People like to say "I never stopped learning" when they talk about a career. That’s a good thing but, if we think about what really makes us who we are, isn’t it experiences that matter? Ones that give us small scars and grazed knees, or that tell tales of unlikely luck or blind belief in a great idea. These are surely the stuff of life.
My landing at HSBC was certainly an experience. In 2001, I transitioned from the comfy seat of an agency account planning department to one of the world’s largest banks with a jolt. The size, scope and scale of the place was daunting (how many countries!?). It did things that I simply did not understand and that were fundamental but foreign (what is a risk-weighted asset?).
The power and scale of the place was brought home to me on that dreadful day of 11 September. I was on a business trip to New York, working with our teams building internet-banking systems. Tragedy and chaos spread through the city. The team working with us was pulled into a task force. The global financial system was severely stressed, with major US banks unable to move funding. That afternoon, credit lines worth billions were put in place and vast sums of money were moved to the right places around the world. This experience showed me how my new organisation mobilised. All involved kept their heads. Lines of command were clear from the get-go and decisions were made quickly.
In 2001, though, the marketing brief was simple: build a proper brand, not just an ad campaign. This was more in my comfort zone. Once we began to interrogate the company, we found a rich storytelling culture filled with character and texture. Working with the then Lowe and Partners and using the marketing man’s greatest ally, the customers, we found the insights that led us to "The world’s local bank". This was not a eureka moment – it was simply a line that tested well alongside our first campaign, "Cultural collisions". This work celebrated things that are the same but different in places where cultures come together.
When presenting some of that early work to one of the most senior paymasters at the bank, we gained an insight into the company’s management style.
"So what do you think?" we asked fearfully. He took a deep breath, looked us in the eye and said: "What I think is irrelevant. I expect you to have got this right. You’ve done your homework, so I am not of the school of management that buys a dog so I can bark myself." We took that as approved. All marketing was ours to manage, with no corporate "helpers".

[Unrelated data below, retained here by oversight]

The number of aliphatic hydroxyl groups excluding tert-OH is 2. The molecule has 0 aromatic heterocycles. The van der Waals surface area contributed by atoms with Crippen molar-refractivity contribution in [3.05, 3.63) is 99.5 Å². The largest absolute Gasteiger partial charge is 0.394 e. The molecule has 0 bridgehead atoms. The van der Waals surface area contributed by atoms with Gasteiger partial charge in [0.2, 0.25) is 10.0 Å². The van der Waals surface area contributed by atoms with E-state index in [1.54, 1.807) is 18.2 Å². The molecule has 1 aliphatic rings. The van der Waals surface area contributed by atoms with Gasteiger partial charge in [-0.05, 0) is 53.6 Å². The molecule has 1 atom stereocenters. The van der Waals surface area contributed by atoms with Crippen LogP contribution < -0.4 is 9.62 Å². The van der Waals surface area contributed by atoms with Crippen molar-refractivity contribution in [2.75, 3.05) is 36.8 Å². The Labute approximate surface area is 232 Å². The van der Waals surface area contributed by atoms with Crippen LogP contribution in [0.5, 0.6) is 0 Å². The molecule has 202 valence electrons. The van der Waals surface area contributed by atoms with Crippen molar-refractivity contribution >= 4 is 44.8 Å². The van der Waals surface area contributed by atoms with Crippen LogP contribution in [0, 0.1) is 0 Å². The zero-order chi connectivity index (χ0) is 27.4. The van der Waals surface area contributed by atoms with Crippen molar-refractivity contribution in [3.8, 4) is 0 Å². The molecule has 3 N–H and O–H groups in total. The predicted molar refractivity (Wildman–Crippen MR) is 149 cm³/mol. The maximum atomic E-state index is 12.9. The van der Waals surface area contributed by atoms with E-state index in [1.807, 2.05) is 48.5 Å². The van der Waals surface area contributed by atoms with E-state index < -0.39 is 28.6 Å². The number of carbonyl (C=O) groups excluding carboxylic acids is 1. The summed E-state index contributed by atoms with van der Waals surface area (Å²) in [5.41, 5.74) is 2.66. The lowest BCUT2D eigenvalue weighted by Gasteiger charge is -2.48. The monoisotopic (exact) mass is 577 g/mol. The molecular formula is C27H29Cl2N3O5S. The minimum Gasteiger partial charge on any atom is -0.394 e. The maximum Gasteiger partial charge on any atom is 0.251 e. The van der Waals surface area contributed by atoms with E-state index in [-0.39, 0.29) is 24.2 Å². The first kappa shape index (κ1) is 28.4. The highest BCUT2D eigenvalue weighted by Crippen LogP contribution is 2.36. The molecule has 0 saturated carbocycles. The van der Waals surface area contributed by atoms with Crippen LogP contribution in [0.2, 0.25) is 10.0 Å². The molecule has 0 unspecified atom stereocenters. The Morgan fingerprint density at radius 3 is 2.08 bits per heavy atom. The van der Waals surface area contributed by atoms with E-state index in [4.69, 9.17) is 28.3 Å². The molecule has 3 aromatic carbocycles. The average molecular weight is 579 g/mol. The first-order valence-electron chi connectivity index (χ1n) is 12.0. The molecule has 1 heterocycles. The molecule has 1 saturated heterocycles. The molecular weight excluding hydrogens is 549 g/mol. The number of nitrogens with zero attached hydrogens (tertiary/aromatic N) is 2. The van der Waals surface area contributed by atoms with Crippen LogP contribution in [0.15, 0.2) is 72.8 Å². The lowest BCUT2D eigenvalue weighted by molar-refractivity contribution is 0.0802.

The strength of our brand positioning carried through to the appointment of WPP, which, through J Walter Thompson, took "The world’s local bank" to a new level. The agency began to fill our airport jetways with new and thought-provoking creative, and we have continually sought to raise the bar creatively. Our Gatwick Airport sound installation, "Living river", which celebrated the Yangtze river conservation work we have funded, picked up a yellow Pencil at the 2016 D&AD Awards. This bold and slightly hare-brained project was the product of trust in our agency born of long-term team continuity. Joe [Petyan] and Axe [Chaldecott] from JWT, thank you.
As experiences go, the global financial crisis was another with plenty to reflect on. HSBC’s stability and capital management is a core strength of the bank. During these turbulent times, we took no government money and continued to be a home for people who feared for their life savings. At the height of the hysteria, we felt it was time to speak, so we produced a campaign talking about new funds we were making available for first-time buyers and for small-business loans. Some wanted to trumpet that we had not been bailed out, but we felt an act of strength spoke far more deeply. It was a short discussion.
So, after 16 years, I have spotted that the times they are a-changin’. I could have spent this whole piece talking about digital, fintech and programmatic, but others can do that much better than I can. I believe our experiences are powerful shaping forces. Some of these will test you and might even take a lump out of you. Some will nourish you and make you three feet taller. Savour them, bottle them and draw strength from them. Thank you for taking time to read this. Remember, most of us are lucky in our jobs because a great day in marketing can’t be beaten and a bad day is still better than a great day in the finance department.
Chris Clark is the former group head of marketing at HSBC